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A Case for Diversification

August 28, 2015 by  
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Wow! What a wild stock market we’ve had the last few days. Over a trillion dollars in lost value. Can you imagine having virtually all your asset held in stocks? I was asked the other night at a party, by a person that apparently was hurt pretty badly by this, how much money this huge sell off of stocks cost me. I answered that it had virtually no impact on my assets and or net worth. How is this possible? Well, it’s simple … I own just one small position in one publicly traded stock. Maybe in the long run the market drop will have an effect on real estate property values–that’s where I have almost all my net worth– but I very much doubt it.

Yes, I used to be a stock broker many, many years ago and would buy and sell stock for myself frequently, but I learned the hard way that even very smart people can lose money very quickly in the stock market. Even if you buy great stocks and those companies are making money and doing well, if the overall market takes a big hit like it has done the last few days, your good strong company stock usually goes down with the market. One of the big reasons I moved almost all my assets into improved, rent generating real estate is because I had a least some control over the asset that I owned. You see, with stocks, you not only don’t control the company or the people that are running the company, but you have no control over what the overall stock market is doing.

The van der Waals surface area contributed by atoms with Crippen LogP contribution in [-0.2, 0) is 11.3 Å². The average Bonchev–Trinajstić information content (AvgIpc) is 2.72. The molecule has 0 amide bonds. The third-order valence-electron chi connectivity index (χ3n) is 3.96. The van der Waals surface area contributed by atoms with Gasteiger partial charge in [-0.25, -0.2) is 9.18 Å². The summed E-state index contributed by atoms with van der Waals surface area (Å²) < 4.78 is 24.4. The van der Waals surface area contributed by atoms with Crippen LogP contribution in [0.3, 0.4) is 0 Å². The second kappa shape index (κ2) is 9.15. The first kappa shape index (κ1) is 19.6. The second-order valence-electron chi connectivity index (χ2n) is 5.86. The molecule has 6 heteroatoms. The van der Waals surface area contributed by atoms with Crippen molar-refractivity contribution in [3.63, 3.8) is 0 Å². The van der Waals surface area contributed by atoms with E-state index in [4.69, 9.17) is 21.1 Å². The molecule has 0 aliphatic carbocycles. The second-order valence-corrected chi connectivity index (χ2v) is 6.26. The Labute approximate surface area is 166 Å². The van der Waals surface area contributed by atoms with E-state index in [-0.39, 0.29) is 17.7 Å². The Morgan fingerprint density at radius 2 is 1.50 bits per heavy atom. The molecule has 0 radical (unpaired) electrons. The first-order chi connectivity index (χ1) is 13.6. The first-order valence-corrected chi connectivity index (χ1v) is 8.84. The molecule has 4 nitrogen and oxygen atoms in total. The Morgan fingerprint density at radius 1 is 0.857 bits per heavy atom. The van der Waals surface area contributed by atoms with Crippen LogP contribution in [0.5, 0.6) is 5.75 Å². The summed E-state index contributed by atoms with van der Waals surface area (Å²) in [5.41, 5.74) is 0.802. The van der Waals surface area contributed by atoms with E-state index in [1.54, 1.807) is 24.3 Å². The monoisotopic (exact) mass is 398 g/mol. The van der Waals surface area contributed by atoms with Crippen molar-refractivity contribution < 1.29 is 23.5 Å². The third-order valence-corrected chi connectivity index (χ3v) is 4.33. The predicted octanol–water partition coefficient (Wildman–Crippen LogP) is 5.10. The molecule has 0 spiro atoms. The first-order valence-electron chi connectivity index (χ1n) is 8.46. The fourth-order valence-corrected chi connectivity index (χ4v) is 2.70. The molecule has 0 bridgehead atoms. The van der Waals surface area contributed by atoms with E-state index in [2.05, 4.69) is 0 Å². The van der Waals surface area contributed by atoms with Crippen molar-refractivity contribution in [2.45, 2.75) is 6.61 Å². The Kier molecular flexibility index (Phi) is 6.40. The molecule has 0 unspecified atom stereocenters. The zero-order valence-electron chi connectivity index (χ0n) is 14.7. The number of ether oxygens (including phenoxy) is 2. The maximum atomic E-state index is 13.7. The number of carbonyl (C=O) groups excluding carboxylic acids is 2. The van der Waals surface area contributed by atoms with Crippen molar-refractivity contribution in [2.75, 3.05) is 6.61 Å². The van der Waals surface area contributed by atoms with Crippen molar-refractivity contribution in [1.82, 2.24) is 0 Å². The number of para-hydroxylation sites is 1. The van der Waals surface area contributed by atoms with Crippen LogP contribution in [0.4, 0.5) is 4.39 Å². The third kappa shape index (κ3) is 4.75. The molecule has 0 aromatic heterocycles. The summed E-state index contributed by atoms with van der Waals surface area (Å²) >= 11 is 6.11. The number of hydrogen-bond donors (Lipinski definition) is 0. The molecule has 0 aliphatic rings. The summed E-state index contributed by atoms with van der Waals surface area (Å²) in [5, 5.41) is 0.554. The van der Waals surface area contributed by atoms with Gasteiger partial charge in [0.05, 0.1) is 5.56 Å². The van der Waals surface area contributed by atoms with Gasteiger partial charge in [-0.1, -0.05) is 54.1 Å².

You may be thinking, “Okay, I agree with all that but putting my money in improved real estate takes a lot of work and effort.” And you would be correct. It does take work but the rewards can be so great and much of the work can be turned over to others. I’ve certainly found that to be true and the huge surprise and benefit to me was that I found people that do a better job finding, fixing and managing the properties than I do, or I should say “did”. I’m a big time delegator now.

At a minimum, I would encourage you and anyone that will listen to not put all your eggs in that one ‘stock basket’. Diversity is the smart thing to do and, yes, even though I own very little stock, I do make sure I diversify my asset by owning different kinds of real estate. I own everything from triple net lease buildings with national company tenants to development of storage units to small retail strip malls and even a bit of raw land. A bit of cash always being set aside is a good idea too.

I encourage you to take time to plan out your asset strategy. Don’t be like the majority of Americans who seem to spend a lot more time planning their vacation that they do planning the financial life!

 

 

Money vs. Love

August 21, 2015 by